• Even before the current shortage, children in Kenya were facing trouble accessing the right medication.
• On Friday, a section of Nyanza MPs appealed to President Uhuru Kenyatta to intervene in the standoff between the government and the Usaid contractor.
Children and unborn babies will suffer the most from a Sh90 million tax stand-off between the state and a US importer of ARVs.
The impasse has led to a shortage of ARVs in Kenya, with Homa Bay county being most affected as the lifesaving drugs lie at the port.
Even before the current shortage, children in Kenya were facing trouble accessing the right medication.
Last year, at least 6,806 babies were born with HIV, mainly because their mothers did not take medication properly during pregnancy and after birth.
About 106,807 Kenyan children below 14 years are living with HIV, but only 72,968 are on treatment, according to the National Aids Control Council. That number is expected to rise.
The shortage has especially affected dolutegravir, whose sweet tablets for children had been announced in December.
Most common paediatric drugs today include a syrup that is 40 per cent alcohol, and has a bitter metallic taste that lingers for hours.
Health CS Mutahi Kagwe said in 2019 that 4,333 children were killed by Aids, being 11 per cent of all HIV-related deaths that year.
Lack of drugs for adults could also lead to more babies born with HIV.
On Friday, some Nyanza MPs appealed to President Uhuru Kenyatta to intervene in the standoff between the government and the USAID contractor.
The leaders warned that health facilities in the region have run out of essential commodities, putting at risk thousands of lives.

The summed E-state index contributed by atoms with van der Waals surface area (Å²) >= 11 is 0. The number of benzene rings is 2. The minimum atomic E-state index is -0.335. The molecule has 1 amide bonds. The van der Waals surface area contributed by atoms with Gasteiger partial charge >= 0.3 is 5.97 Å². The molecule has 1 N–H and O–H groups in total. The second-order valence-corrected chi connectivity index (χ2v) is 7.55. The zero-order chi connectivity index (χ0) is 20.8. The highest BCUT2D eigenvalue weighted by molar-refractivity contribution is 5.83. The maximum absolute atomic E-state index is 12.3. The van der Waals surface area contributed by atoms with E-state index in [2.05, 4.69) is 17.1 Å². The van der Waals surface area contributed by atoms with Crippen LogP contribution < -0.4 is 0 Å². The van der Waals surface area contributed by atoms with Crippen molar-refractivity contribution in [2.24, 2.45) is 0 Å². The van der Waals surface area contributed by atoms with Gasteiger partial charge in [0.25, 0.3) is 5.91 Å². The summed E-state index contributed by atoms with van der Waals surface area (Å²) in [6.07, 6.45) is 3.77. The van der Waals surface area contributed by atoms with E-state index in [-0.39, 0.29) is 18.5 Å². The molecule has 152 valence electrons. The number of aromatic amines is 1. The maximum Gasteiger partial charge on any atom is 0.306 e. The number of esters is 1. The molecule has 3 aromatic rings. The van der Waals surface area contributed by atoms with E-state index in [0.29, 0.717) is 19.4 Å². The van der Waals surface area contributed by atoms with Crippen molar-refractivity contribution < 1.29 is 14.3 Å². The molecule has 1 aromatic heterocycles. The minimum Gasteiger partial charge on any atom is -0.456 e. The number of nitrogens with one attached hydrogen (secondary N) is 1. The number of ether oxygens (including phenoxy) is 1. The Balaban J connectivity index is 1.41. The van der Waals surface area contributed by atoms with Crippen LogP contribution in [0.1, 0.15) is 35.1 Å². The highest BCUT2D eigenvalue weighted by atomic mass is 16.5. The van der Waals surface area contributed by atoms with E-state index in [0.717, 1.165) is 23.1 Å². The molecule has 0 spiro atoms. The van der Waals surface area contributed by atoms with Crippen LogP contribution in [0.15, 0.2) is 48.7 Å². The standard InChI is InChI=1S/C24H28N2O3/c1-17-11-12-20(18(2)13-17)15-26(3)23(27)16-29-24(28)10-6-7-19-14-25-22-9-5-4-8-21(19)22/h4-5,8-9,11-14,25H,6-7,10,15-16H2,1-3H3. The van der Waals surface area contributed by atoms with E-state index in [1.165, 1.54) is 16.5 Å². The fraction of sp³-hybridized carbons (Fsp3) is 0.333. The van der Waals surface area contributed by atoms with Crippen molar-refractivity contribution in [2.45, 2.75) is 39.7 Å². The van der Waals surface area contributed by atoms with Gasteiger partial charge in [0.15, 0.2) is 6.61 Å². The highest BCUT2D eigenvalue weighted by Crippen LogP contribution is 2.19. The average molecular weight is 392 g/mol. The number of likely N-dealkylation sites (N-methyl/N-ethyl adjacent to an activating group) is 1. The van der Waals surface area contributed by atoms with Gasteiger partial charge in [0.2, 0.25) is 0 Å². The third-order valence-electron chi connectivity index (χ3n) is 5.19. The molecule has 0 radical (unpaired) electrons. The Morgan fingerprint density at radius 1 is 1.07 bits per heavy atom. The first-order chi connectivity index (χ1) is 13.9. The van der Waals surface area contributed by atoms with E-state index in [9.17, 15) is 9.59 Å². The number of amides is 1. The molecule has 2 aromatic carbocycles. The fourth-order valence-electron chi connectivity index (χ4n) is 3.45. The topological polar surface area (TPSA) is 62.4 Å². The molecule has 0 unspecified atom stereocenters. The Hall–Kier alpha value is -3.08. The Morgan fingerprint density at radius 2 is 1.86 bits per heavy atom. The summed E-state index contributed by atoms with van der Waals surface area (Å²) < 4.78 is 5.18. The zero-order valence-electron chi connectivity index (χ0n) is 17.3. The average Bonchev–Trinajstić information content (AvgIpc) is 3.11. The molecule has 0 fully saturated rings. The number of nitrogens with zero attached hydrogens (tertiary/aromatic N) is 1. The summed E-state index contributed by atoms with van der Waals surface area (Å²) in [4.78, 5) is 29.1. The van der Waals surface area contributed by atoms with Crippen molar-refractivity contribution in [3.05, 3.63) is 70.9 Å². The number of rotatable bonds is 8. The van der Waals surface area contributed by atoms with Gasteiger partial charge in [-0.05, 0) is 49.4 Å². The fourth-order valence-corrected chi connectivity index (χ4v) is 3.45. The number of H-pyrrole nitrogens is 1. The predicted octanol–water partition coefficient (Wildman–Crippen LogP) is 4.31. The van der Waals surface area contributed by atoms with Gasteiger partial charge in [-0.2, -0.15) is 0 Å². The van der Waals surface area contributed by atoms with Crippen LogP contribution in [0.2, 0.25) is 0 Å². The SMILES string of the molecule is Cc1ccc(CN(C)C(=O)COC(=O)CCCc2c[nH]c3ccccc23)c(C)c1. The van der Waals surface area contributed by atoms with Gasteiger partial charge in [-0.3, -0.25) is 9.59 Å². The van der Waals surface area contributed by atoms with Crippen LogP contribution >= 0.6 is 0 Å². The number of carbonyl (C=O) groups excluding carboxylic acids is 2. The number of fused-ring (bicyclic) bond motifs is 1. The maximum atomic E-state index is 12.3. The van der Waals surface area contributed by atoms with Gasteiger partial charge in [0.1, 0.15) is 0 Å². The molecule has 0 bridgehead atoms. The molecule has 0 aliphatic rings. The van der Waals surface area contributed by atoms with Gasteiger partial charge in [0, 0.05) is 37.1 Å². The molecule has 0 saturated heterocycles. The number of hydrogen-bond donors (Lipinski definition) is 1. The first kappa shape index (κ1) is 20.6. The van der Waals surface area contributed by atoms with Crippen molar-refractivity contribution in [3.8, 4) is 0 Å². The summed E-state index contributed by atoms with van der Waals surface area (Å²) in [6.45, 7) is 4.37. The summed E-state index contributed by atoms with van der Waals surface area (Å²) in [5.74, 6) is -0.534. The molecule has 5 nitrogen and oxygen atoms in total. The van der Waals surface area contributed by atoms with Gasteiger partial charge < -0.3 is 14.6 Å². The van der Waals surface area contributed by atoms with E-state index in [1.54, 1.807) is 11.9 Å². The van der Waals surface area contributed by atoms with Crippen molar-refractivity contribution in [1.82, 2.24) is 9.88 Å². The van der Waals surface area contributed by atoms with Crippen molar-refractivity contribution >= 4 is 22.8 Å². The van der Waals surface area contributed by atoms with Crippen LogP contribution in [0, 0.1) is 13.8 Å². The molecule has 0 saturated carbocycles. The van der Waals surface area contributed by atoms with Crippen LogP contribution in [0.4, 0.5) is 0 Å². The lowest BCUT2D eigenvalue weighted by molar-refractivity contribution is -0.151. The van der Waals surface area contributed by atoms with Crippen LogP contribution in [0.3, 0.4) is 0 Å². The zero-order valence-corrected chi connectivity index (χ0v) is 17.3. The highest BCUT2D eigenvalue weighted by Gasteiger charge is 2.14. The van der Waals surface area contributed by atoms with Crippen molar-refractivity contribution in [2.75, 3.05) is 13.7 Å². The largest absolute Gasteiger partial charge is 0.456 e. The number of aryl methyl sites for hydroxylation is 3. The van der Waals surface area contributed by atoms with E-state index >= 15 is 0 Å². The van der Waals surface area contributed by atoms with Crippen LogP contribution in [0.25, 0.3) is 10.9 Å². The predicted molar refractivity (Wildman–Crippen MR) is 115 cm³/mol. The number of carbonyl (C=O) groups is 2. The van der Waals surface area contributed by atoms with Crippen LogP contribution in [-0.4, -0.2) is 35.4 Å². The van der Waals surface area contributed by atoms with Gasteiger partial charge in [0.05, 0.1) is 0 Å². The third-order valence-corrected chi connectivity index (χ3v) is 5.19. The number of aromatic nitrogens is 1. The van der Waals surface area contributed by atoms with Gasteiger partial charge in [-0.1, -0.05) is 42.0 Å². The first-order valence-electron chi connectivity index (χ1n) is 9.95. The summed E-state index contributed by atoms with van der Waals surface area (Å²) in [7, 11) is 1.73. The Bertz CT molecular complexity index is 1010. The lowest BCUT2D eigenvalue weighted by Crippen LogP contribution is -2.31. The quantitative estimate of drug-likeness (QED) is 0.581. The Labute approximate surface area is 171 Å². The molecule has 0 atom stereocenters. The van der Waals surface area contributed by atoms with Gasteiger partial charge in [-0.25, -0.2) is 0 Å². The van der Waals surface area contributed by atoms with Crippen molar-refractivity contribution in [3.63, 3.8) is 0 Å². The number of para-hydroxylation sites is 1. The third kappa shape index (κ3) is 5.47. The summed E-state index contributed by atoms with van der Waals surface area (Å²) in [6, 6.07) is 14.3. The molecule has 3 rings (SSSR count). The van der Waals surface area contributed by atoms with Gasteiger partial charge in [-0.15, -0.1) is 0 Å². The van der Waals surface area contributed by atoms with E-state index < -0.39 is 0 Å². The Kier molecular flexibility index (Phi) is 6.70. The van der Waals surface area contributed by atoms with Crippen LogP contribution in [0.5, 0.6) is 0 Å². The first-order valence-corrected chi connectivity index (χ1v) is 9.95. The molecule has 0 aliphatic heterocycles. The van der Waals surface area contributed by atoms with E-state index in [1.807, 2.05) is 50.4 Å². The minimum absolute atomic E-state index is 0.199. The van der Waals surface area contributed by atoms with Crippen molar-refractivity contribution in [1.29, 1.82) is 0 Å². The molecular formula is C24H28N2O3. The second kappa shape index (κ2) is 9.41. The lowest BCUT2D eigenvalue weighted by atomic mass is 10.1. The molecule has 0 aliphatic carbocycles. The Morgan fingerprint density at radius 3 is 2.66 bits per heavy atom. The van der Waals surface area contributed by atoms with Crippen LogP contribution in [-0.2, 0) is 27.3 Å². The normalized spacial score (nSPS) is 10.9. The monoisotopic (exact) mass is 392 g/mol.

“We are concerned for our people. We are concerned that we are going to have more deaths, probably more than they are dying of Covid-19,” Homa Bay Woman Rep Gladys Wanga said.
Wanga led her colleagues; Rozaa Buyu (Kisumu county), Seme MP James Nyikal, Pamela Odhiambo (Migori county), Nyatike’s Tom Odege and Christine Ombaka (Siaya county) is raising the red flag at a press conference held outside Parliament Buildings on Thursday.
“There is also an acute shortage of rapid test kids. The only way you test people and get them into treatment is through the rapid test. Currently, they are only choosing who to test because many facilities do not have these kits,” she said.
The stand-off comes after USAID, who sponsors the commodities, eschewed Kemsa and sent ARVs and test kits to Kenya through a private US company, Chemonics International.
As a result, a Sh1.1 billion consignment has been lying at the port since January 18 after being handed a Sh90 million tax bill.
Usaid also wants to establish its own, parallel drug distribution system in Kenya through Chemonics instead of using Kemsa.
The Kenyan government and civil society are against this.
Some of the commodities being held include HIV testing, treatment and prevention commodities such as ARVs, laboratory reagents as well as TB diagnostic and prevention medications.
(edited by o. owino)